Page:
Asian woman sitting on the beach

Applying sun protection is as essential as drinking water. This crucial step in any skincare routine protects the skin from UV rays and prevents long-term skin issues caused by sun exposure. Despite these benefits, a lot of skepticism surrounds sunscreen use, thanks to contradictory information out there. In this article, we separate the most common myths about sun protection from the facts.

Myth: You Don’t Need Sunscreen at Home

Fact: Unless you live in a dungeon, your house likely has windows and other portals to the outside world through which sunlight can pass. In short, no,  . While typical home, car, and office windows can block most UVB rays, they cannot completely protect you from UVA rays.

The American Cancer Society notes that because , it’s unlikely that you’ll notice any difference in your skin. However, UVA rays can still do a lot of long-term damage in the form of photoaging.

Myth: You Don’t Need Sunscreen If It's Cool or Overcast

Fact: You do need sunscreen even on cloudy or windy days. The Cancer Council of Australia points out that UV rays, not temperature, cause sun damage. The temperature has nothing to do with UV rays. If your skin gets red after walking outside on a cool or windy day, it’s likely to be sunburned. and reapply every two hours, or immediately after sweating a lot or swimming.

Myth: You Don’t Need Sunscreen If Your Cosmetics Have SPF 

Fact: Most cosmetics don’t have a high enough sun protection factor. Remember that experts recommend an SPF 30 or higher and you must reapply throughout the day. After your skin care, apply sunscreen on your bare skin before putting on makeup. If you’re going to be under the sun a lot, expect to have to take off your makeup and reapply sunscreen. Use POND'S Bright Sunscreen SPF 50 PA+++ under your makeup to protect your skin. It also brightens dark spots, improves skin tone, and prevents premature skin aging.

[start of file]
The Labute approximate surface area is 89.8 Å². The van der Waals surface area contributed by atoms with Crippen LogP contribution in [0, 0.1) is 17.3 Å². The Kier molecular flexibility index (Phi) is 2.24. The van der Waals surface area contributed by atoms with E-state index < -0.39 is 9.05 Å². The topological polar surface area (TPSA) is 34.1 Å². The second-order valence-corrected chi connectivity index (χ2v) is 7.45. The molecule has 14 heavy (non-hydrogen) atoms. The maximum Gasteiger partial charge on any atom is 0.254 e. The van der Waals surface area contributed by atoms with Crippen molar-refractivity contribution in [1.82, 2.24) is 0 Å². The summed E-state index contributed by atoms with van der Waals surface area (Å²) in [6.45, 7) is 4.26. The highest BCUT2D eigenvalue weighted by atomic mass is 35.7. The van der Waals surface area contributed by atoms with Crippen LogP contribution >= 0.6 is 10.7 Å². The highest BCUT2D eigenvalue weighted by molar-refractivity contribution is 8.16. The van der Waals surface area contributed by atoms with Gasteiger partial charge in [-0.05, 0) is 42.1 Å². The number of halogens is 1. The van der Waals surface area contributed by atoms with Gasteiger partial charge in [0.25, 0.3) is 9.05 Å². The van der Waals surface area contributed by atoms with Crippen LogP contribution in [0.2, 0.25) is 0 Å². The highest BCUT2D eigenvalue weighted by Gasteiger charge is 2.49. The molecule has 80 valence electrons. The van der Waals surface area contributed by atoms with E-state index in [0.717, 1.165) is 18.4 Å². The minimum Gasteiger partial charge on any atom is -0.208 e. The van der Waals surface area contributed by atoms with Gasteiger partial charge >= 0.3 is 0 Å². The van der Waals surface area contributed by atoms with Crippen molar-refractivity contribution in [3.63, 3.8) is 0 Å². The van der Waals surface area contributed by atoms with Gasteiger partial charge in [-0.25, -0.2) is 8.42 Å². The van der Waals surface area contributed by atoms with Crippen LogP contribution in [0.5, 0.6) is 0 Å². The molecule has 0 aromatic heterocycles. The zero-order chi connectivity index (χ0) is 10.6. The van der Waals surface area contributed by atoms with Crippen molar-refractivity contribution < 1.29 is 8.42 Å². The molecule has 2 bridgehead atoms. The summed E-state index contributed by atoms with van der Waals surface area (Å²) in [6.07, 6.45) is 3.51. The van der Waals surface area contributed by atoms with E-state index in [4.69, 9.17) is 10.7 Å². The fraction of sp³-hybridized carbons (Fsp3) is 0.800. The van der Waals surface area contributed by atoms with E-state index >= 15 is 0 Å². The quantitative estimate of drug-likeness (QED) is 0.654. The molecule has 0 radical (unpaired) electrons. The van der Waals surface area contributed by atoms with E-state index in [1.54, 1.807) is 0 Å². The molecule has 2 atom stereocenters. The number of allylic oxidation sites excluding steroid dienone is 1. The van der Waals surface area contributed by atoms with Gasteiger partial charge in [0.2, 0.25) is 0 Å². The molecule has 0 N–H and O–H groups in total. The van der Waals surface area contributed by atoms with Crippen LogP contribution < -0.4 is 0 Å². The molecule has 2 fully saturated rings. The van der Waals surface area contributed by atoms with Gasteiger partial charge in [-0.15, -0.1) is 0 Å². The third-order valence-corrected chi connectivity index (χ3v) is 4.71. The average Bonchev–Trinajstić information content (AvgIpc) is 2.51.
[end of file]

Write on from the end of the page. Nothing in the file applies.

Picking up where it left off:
Myth: Women with Morena Skin Don’t Need SPF

Fact: Melanin indeed protects from the sun’s UV rays. A study in the National Institutes of Health shows that those with whiter skin are approximately 70 times more likely to get skin cancer than those with dark skin. However, research notes that the sun protection capability of the latter is only equivalent to an SPF 4 sunscreen. It is not enough. Even if your morena skin doesn't burn easily, SPF is still a must.

Myth: You Need to Stay Under the Sun to Get Your Dose of Vitamin D

Fact: You don't need sunbathing to get vitamin D. According to the Cancer Council, you can get enough vitamin D with just a few minutes of sun exposure doing routine things, such as walking to your car, watering your plants outdoors, or buying stuff at the store.

Harvard Health also notes that while sunscreen does block UVB rays, which is responsible for vitamin D synthesis, you’re unlikely to apply enough sunscreen to give yourself a vitamin D deficiency. Furthermore, the Philippines is near the equator, which means you get vitamin D all year round. Sunscreen shouldn't hamper your vitamin D dose.

To make things more efficient, use a lotion with SPF. Vaseline Healthy Bright SPF24 PA++ Sun + Pollution Protection Body Lotion not only does it protect your skin from UVB rays but brightens your skin in the process.

Myth: As Long as You Don’t Get Sunburn, You’re Good

Fact: Not getting sunburned is not a good gauge of the extent of UV damage to your skin. Darker skin doesn’t burn as easily as lighter skin tones, but it can still suffer from cumulative UV damage. The Cancer Council also notes that there’s no such thing as a safe tan. If your skin darkens, this means there is trauma to the skin cells even if your skin is not red, peeling, or painful.

Understanding the basics of sun protection prevents painful sunburn and other cumulative effects of UV exposure, such as photoaging and skin cancer. A broad-spectrum sunscreen with an SPF of 30 is enough to protect you from sun rays if you apply it correctly and frequently.